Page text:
The “establishment,” which includes the military and secular elite, used the judiciary to send a red light to the Muslim Brotherhood’s (MB) Freedom and Justice Party. It was obvious that such a move would come from the 60-year-old group some day.
In the flush of victory with its great success in the elections for the Parliament and Shura Council, the Brotherhood turned a blind eye to the reality of the country. Falsely imagining that the political establishment yielded to democracy, it attempted to redesign the country. At times the group challenged the army and threatened to create “another revolution if needed.” At other times, it urged the Kamal Ganzouri government to resign despite the fact that its term in office will end within two months.
It made its historic error by electing Islamists to two-thirds of its 100-member Constitutional Assembly, which was put together to draft the new constitution. The liberal groups, which played a prominent role in the overthrowing of the Mubarak regime, weren’t given enough representation.
Relying on a similar decision the constitutional court gave in 1994, Cairo’s administrative court abolished the Constitutional Assembly on the grounds that half of the members are from the ranks of parliament. Some groups have claimed that the Brotherhood was in close contact with the army. This rapprochement was being likened to the alliance the MB had made with Gamal Abdel Nasser in 1954. After grabbing power, Nasser dealt a heavy blow to the MB movement.
It was as if the same scenario was being staged once again. Being harshly criticized by democratic groups after the fall of Hosni Mubarak, the army needed a powerful organization like the MB to ward off the negative reactions. It managed to strike a deal with the brotherhood, and the squares were vacated at once.
After averting public pressure, society and intellectual circles expected the army to sideline the Brotherhood in the critical moments defining the history of the country: the drafting of a new constitution and presidential elections.
Preliminary signs of such a move from the army came last month. In response to the Brotherhood’s move to force the Ganzouri government to resign, the army, referring to 1954, said some groups had failed to learn a lesson from history.
Furthermore, the MB’s intention to restrict the army’s involvement in commerce triggered the members of the Supreme Military Council of the Armed Forces to announce they would not allow any intervention into their commercial enterprises.
Amid such a tense atmosphere, the MB gave Islamists an overwhelmingly high representation in the Constitutional Assembly, thereby making a catastrophic mistake, which gave a golden opportunity to the (military and political) establishment to sabotage the constitution drafting process.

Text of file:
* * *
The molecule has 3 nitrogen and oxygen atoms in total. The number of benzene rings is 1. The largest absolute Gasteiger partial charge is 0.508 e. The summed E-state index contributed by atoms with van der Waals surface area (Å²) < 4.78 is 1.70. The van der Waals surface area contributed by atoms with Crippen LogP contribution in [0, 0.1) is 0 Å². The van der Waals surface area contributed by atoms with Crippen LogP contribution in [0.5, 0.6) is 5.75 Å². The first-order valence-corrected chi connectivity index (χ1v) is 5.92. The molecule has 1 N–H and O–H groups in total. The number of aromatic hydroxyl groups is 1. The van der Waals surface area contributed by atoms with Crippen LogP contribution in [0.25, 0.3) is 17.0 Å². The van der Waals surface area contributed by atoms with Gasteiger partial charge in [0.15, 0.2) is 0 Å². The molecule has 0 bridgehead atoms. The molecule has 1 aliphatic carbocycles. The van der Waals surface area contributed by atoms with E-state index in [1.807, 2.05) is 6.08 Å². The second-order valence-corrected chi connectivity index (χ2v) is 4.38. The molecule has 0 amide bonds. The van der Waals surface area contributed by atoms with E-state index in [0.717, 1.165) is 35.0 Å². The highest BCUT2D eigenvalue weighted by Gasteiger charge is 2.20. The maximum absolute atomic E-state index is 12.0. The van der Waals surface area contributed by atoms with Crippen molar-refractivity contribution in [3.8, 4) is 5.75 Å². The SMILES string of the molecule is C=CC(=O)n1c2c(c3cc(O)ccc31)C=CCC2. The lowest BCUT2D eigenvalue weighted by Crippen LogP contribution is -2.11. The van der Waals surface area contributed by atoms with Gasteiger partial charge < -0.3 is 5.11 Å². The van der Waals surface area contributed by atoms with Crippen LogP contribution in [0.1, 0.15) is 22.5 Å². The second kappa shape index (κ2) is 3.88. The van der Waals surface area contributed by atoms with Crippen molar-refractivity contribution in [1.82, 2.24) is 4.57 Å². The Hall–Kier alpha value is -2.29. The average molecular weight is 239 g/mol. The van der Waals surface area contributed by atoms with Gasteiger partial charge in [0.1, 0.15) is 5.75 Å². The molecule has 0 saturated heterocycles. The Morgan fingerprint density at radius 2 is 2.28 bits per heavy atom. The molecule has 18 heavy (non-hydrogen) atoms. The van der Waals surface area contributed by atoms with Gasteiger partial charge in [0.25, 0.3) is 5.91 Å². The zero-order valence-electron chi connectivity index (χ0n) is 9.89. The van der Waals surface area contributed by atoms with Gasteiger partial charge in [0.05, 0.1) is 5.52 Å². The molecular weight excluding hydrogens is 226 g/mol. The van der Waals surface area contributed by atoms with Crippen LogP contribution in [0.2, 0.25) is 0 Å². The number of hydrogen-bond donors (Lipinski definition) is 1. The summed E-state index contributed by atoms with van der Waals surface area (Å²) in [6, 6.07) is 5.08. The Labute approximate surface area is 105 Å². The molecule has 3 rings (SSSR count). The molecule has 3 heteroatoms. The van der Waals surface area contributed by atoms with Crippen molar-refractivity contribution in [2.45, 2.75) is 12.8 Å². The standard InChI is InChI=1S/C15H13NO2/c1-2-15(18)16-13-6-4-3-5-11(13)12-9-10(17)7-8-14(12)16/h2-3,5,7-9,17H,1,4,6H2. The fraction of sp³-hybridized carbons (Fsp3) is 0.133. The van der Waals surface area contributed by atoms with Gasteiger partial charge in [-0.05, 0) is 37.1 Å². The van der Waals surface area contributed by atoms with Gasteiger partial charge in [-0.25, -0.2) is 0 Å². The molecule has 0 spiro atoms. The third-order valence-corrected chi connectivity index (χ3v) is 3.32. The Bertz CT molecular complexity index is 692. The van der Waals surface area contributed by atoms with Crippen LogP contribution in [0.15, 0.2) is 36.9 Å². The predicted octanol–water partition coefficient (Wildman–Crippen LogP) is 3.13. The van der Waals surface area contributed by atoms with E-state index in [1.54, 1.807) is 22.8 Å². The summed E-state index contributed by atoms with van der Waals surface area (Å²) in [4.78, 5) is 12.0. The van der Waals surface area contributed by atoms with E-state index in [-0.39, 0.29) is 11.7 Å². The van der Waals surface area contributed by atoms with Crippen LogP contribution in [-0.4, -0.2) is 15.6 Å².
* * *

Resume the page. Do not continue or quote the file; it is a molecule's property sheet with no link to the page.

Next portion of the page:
The“you-can-be-elected-to-office-but-you-cannot -wield-power” cliché, which was parroted by the proponents of the establishment in Turkey, started to come true.
The ‘democracy mirage’ of Islamic groups that tended to be tyrannized, excluded and treated as terrorists turned into a nightmare.
What can be done now? It is not too late to reverse this process. The suspension of the Constitutional Assembly actually offers a good opportunity for the Brotherhood. Now, its supporters will be less inclined to criticize the concessions the MB will give to liberal and leftist groups.
The MB and Salafis must sit at the table with liberals and leftists to redesign the composition of the Constitutional Assembly. Here, Islamic groups must take into consideration the country’s realities and balances. If the current policy is maintained without a change, it may push liberal groups to seek an alliance with the army. This will lead to a strong comeback of the Mubarak regime, which was never overthrown completely.
Therefore, all political groups and actors especially the MB, must examine the case of Turkey in detail. Normalization in Turkey was able to start, only after the army’s sway over civilian government was eliminated. As long as the army preserves its strength, the Brotherhood will never wield power even if they acquire the posts of president and prime minister.
The army’s main responsibility should be the defense of the country against external threats. Its intervention into politics, law, and economy may pull the country into a type of chaos that could last for years.
The army remained the only institution in which the public still had confidence when the Mubarak regime was overthrown. Now, it must regain this confidence. Slogans celebrating the harmony between the public and the army should echo in the streets once again. The more the army does to keep away from politics, the more the people will begin to love it again.